Workers have shown "when they come together what kind of power they can have to really take on massive corporations like Starbucks, McDonald's, and Burger King," said one labor leader.
With plans to win annual raises and other labor protections for fast food cooks and cashiers across California, hundreds of workers in the industry gathered in Los Angeles on Friday to mark the launch of a first-of-its kind union.
Part of the Service Employees International Union (SEIU), the new California Fast Food Workers Union represents workers at companies including McDonald’s, Pizza Hut, and Jack in the Box, and organizers hope to eventually expand its membership to other employees in the industry in addition to cooks and cashiers.
The union was formed after fast food workers, the SEIU, and the Fight for $15 movement fought for the passage of a California law last year that created a fast food council, allowing labor unions and companies to negotiate over minimum wages and work conditions—a first for the industry.
The SEIU reached a deal with several chains to raise the minimum pay for 500,000 fast food workers to $20 per hour starting in April.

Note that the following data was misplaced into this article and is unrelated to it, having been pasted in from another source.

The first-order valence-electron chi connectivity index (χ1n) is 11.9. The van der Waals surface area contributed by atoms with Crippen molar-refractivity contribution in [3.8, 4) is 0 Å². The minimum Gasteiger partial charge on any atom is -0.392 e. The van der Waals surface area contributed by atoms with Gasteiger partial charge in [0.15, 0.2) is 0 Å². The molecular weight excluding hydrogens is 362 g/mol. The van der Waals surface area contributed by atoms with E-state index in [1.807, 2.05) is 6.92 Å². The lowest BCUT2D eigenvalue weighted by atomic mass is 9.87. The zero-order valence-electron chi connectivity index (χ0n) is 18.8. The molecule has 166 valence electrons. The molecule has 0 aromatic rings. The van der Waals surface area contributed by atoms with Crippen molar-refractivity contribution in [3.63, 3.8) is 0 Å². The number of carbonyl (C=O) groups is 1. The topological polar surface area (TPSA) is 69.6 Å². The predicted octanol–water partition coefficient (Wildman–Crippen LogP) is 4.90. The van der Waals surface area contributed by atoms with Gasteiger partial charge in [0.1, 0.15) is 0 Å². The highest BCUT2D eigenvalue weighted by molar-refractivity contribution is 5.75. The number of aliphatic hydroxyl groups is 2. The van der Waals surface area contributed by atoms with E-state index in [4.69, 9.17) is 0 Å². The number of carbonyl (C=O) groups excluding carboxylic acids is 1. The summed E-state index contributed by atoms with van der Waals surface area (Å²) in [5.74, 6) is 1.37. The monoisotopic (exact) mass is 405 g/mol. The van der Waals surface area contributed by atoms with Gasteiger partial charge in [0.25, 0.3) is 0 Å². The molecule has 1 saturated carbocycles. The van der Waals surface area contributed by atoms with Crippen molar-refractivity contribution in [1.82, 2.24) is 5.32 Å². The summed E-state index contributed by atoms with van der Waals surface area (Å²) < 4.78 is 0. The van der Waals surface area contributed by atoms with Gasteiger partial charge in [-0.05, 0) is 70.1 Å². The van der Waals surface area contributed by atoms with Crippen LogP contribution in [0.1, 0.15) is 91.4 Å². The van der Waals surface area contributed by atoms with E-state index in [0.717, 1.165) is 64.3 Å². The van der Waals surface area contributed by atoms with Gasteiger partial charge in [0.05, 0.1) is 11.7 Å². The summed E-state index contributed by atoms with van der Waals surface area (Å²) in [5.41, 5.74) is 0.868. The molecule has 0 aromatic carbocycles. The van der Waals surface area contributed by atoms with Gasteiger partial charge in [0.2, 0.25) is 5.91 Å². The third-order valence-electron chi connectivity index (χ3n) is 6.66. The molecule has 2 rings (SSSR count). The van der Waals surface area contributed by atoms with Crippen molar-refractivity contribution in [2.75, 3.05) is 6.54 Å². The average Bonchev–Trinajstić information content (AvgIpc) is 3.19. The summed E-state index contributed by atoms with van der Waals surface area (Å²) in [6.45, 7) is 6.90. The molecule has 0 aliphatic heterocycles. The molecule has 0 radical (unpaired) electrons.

"California fast food workers have powered through and we've been winning against one of the largest industries in the world," said one worker in a video posted on social media by the union to celebrate the launch.
Joseph Bryant, international executive vice-president of the SEIU, noted that the push for labor protections and higher wages in the industry has "been led in California over the last decade by primarily Black and Latino cooks and cashiers."
The workers "have been fighting and have been able to show when they come together what kind of power they can have to really take on massive corporations like Starbucks, McDonald's, and Burger King, which have done everything to crush their workers and crush the idea of them pulling together a union," Bryant told The Guardian.
The union plans to push for a 3.5% increase of the minimum wage over the next three years, protections to ensure companies have "just cause" to fire workers, rules to ensure that employees are scheduled to work enough hours to sustain themselves, and protections against retaliation for organizing.
Fight for $15 called the launch "an historic day."
"Fast food workers have worked for more than a decade to come to this point," said the nationwide grassroots organization. "We're so excited to be here, and even more excited for what's to come."